The voice on the other end of the phone squeezed in the answers to my questions between coughs and wheezes that made me want to spray down my ear with Lysol. Camille Howard, the mother of Brad’s child, didn’t sound like she had any business being outside of an ICU ward, and her health didn’t improve when I mentioned her late beau. Finally catching her breath, she got out that she wanted to meet up in the parking lot of the McDonalds on Warsaw Avenue. I described my car and headed out, trying to remember if my medical insurance was paid up.

It was drizzling when I left my office, but by the time I got to Warsaw, the cars in line at the drive through were just flashes of color behind a curtain of gray nylon. After 20 minutes, I was ready to join the rainbow and get a burger before going home when a ghost in a black vinyl shroud opened the passenger door and slid in next to me. She pulled back the hood of her rain coat to reveal a skull wreathed in strands of long brown hair greasy enough for the water to bead up on. Her eyes were wide set and dull in their deep sockets, and her high cheek bones glistened like polished ivory over the caverns between them and a jaw that would have been once described as delicate.

“Why do you want to know about Brad?” she asked, whispering to conserve her breath. I wondered what was keeping her going until she rolled up the sleeve of the knitted sweater she wore under the raincoat and started scratching her forearm, pressing hard to compensate for the chewed off nails. She’d been propping herself up with junk.

“I have a client who’s expressed the belief Frank DeMeo had something to do with Brad’s death.”

“Helen,” she said. It rustled out of her like a dying sigh as her chin fell to her chest and stayed there.

“Is she right?”

“I used to be Frank’s favorite.”

“Favorite what?”

“Favorite everything. He paid for my singing lessons and had me booked to open five nights a week. I never thought I had much talent, but Frank was convinced I was the next Barbra Streisand. Funny thing is, I didn’t even know who Barbra Streisand was.”

“And Brad came along and ruined you for him.”

“He got me pregnant. After that I was cast out and Brad…”

“Yeah. I get it,” I said. She’d already used up too much strength getting that much out. There was no point in making her dig deeper. “You know Helen well?”

“Not really,” She said, finally lifting her head to drag a sleeve across her eyes. “She used to come into the Sportsmen’s Club sometimes to visit Brad. Brad was always there when I was on, sitting right by the stage, and he always made sure nobody bothered me.”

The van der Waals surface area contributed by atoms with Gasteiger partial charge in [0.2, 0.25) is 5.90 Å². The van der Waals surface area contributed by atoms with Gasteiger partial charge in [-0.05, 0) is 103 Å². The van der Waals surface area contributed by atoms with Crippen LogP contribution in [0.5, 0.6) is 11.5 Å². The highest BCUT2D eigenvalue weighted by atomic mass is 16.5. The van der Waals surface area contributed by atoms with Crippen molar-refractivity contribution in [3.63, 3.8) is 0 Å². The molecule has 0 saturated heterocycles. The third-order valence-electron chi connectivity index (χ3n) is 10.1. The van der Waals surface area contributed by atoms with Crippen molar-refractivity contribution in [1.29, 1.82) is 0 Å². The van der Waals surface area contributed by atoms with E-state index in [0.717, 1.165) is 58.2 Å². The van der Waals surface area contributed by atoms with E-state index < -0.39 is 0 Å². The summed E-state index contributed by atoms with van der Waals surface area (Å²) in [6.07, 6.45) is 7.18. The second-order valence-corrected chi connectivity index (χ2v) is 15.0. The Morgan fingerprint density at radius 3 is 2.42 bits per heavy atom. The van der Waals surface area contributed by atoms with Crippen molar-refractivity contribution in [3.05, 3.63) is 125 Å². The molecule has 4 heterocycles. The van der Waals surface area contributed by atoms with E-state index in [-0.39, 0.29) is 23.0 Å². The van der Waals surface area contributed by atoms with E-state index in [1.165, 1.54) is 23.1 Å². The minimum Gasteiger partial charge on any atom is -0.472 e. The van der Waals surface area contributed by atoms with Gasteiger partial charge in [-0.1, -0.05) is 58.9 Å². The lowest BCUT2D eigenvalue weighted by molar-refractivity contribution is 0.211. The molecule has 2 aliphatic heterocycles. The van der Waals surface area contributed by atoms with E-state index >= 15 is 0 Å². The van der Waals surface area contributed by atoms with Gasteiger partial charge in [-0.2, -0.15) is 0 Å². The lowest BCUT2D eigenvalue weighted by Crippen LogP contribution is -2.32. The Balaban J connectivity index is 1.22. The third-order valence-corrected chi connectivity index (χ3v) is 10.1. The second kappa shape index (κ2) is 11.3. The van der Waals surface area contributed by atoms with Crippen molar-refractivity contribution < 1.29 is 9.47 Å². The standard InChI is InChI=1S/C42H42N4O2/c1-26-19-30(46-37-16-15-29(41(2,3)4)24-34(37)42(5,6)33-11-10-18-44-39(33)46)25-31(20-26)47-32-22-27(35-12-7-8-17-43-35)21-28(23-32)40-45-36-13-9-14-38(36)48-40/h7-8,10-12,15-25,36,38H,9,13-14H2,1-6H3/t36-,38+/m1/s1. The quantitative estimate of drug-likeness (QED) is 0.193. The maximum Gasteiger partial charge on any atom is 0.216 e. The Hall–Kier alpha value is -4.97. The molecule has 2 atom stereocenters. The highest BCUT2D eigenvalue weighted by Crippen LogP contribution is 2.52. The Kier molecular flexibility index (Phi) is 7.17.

“I would have thought DeMeo would have had that covered. From what you’ve said, I’m surprised Brad was able to get that close to you.”

“Frank wasn’t always there, and the Sportsmen’s wasn’t the kind of place where Frank liked to flex his muscles. He didn’t want his reputation to show there. I really only had problems with one guy, though, a greasy little weasel Brad had to run off.”

I waited for her to finish hacking up both lungs all over my dash and then asked her, more out of curiosity than anything I thought would be useful to the case, what Brad had done to the weasel.

“All he had to do was glare at him, really. The guy was a pompous little ass who thought his money could make up for his bad suits and missing personality. I put up with his flirting because he knew Frank somehow, but I cringed every time he’d show up outside my dressing room with a bottle of wine, or put his hand on my back when I was at the bar. He didn’t deserve what happened to him, though.”

“What happened to him?”

“I heard he was killed just a few nights ago. I guess he wasn’t as close to Frank as he thought.”

“This guy’s name wouldn’t have happened to have been Albert Fierro, would it?”

“You knew him?”

“Only professionally,” I said, dropping two hundreds into her palm and squeezing her fingers over it. She tried to smile, but her mouth wasn’t quite up to it and reached for the door handle. I knew it was none of my business, but I had to ask: “Who’s got the kid?”

“My daughter? My parents have her. I haven’t seen her in six months,” she said before the night dissolved her.


For all installments of “The Tiger,” click here.

Previous installments:

  1. Part 1
  2. Part 2